Interview with our former scientific director, Anil Markandya, and our current scientific director, María José Sanz

We asked our former scientific director, Anil Markandya, and our current scientific director, Maria Jose Sanz to take a look back over our past 10 years and answer some key questions about the future trajectory of climate research and BC3 as a centre. Here’s what they had to say.

In your opinion, what have BC3’s main accomplishments been over the past 10 years?

AM: Well, one of the main ones is to have survived the financial crises that emerged almost immediately after we were set up. After about two years of funding as planned we were subject to significant cuts but, with enterprise and effort we raised resources from competitive sources and managed to continue to survive and do well. The second is to have established ourselves as a leader of climate research centres in the community of such centres. We were awarded some prizes in the early years for being a leading centre in climate economics and that was a great start, given the competition. Third is that we have maintained an international focus, both in research and, more importantly, in the staff that work here. Thanks to all for making this possible.

MJ: I think BC3’s main achievement is that the centre has evolved, despite many challenges, with a shared vision by the directors and staff. It is not always easy to maintain a long-term vision and excellence in research, especially while evolving with financial constraints. BC3 has managed to achieve this, and is recognised as a research centre at international, national and local levels – a difficult balance to secure. Another achievement, which I think is important to mention, is the commitment to the above by all staff, who together strive towards meeting the collective objectives of the centre.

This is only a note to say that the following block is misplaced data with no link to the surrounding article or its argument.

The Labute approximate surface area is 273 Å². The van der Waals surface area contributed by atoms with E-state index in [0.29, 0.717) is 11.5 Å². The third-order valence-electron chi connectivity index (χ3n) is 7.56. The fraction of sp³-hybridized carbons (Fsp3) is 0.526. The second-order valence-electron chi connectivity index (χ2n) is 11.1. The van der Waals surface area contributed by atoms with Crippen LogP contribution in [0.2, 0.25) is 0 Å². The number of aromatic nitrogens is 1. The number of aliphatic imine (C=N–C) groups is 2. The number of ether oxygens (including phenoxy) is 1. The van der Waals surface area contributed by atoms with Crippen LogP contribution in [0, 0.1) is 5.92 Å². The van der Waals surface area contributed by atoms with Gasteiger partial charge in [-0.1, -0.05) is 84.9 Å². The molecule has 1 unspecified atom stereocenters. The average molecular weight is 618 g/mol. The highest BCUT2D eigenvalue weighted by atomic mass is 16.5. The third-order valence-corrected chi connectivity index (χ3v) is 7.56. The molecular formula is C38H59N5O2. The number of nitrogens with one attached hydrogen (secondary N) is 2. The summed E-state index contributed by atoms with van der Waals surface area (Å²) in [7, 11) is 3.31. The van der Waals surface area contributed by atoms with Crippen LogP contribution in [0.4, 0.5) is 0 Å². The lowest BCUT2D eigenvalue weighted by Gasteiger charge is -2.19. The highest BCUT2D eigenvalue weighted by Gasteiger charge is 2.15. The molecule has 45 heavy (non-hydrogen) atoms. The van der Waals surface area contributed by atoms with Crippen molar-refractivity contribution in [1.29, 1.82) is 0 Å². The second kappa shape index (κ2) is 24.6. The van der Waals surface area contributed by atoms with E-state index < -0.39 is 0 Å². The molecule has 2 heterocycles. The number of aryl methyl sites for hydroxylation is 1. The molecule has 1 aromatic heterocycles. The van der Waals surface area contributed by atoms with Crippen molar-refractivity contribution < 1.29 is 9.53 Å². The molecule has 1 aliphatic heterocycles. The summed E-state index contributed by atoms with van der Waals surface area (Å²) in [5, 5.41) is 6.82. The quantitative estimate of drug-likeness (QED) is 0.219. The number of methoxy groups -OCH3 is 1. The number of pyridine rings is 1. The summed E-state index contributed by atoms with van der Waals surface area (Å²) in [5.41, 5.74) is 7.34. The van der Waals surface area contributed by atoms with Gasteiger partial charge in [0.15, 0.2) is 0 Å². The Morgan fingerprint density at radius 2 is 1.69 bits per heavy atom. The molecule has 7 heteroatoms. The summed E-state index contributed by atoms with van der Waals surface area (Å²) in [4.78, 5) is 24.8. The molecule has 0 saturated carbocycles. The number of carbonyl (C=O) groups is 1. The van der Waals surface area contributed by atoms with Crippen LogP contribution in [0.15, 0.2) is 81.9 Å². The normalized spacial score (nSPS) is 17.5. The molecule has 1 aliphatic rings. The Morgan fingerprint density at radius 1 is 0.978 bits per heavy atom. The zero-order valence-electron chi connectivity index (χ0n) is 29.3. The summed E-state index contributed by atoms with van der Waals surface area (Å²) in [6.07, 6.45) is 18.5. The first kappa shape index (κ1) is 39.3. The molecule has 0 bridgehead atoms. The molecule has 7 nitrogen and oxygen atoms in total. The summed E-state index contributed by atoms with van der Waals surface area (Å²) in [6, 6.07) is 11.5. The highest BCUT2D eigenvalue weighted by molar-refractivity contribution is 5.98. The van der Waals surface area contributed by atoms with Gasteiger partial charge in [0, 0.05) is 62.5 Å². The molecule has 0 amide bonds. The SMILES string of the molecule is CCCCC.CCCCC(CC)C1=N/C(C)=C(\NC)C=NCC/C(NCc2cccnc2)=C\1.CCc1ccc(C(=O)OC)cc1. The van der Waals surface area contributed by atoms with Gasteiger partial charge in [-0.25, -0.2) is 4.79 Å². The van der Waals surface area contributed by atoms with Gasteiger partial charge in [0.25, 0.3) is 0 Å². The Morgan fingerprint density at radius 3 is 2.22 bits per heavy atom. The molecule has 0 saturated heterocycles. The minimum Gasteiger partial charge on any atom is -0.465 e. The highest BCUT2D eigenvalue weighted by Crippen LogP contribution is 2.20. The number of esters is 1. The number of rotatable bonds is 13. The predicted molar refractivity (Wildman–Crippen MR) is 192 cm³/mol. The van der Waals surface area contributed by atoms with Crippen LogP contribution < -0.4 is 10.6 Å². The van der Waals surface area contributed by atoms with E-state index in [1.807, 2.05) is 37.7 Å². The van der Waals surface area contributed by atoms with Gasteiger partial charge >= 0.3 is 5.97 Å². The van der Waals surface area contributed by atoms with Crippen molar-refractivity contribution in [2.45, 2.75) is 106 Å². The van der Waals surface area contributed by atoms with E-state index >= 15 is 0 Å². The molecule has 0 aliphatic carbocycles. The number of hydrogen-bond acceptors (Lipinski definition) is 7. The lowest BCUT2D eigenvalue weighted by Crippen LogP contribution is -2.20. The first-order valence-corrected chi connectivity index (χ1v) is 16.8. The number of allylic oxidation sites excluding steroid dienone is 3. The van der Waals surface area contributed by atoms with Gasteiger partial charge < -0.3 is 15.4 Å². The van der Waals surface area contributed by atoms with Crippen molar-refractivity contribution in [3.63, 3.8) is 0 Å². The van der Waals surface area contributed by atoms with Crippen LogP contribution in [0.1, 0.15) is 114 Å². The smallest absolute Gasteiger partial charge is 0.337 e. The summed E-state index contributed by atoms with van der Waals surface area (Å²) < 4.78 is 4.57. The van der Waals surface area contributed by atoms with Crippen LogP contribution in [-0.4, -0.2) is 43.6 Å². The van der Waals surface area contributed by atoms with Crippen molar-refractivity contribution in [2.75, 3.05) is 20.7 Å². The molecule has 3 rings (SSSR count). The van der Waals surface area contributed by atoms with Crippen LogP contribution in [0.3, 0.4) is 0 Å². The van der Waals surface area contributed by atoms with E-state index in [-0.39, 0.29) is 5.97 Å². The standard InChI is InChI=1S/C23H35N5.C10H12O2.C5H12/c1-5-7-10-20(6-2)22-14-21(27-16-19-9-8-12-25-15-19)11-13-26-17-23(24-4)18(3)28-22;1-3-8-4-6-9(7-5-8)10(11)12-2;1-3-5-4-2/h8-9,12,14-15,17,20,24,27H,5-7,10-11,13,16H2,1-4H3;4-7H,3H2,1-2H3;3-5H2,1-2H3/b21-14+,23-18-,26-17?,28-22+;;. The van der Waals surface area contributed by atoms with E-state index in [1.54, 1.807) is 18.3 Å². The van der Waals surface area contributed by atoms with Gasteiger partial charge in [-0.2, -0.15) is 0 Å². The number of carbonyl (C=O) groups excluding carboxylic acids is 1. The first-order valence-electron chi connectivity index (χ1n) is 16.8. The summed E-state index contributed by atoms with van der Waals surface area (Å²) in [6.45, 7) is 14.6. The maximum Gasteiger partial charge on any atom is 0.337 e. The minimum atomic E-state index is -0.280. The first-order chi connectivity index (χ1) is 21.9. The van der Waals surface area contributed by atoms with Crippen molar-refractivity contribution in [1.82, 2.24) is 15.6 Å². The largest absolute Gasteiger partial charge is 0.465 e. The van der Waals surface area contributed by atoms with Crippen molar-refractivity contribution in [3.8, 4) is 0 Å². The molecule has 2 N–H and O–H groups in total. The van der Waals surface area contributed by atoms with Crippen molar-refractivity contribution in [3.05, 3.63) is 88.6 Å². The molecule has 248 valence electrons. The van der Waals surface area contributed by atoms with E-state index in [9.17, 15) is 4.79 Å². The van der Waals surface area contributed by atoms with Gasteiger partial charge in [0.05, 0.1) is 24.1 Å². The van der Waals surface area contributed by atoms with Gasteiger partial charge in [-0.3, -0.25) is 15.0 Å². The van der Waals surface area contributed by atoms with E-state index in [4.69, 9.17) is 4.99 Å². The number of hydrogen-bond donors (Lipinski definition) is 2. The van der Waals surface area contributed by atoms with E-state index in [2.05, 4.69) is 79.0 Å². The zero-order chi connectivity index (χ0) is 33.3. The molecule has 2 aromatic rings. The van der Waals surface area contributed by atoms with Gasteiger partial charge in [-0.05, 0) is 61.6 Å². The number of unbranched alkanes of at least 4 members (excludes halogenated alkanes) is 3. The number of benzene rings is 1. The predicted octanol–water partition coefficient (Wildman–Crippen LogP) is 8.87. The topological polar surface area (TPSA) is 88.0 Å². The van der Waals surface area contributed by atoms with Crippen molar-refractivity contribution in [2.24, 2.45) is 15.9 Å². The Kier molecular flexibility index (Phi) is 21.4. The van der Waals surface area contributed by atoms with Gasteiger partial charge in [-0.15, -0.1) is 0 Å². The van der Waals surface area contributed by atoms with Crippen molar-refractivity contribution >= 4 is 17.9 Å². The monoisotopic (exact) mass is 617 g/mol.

In terms of living sustainably, how does BC3 practice what it preaches?

MJ: This is a difficult question, one obvious way could be our offices – we are still deciding on how to make them more sustainable. However, there also small gestures that can help such as safe energy, minimise the use of the printers, etc. Some of the staff are making an effort to use public transport or bicycles to commute to the office. BC3 is also participating in programmes that bring together local agents, companies and institutions that promote sustainability (GOSASUA Program lead by Innobasque). It is also a member of the UNESCOETXEA SDGs efforts leading SDG 13. Another aspect that BC3 is addressing (which to me is of particular importance) is spreading its knowledge among the education system in the Basque Country through regular lectures in secondary schools, or other communication devices to target other sectors of the population. While targeting children and young adults is key, targeting the older segment of the population is also important, since they maintain values that can be transferred to younger generations.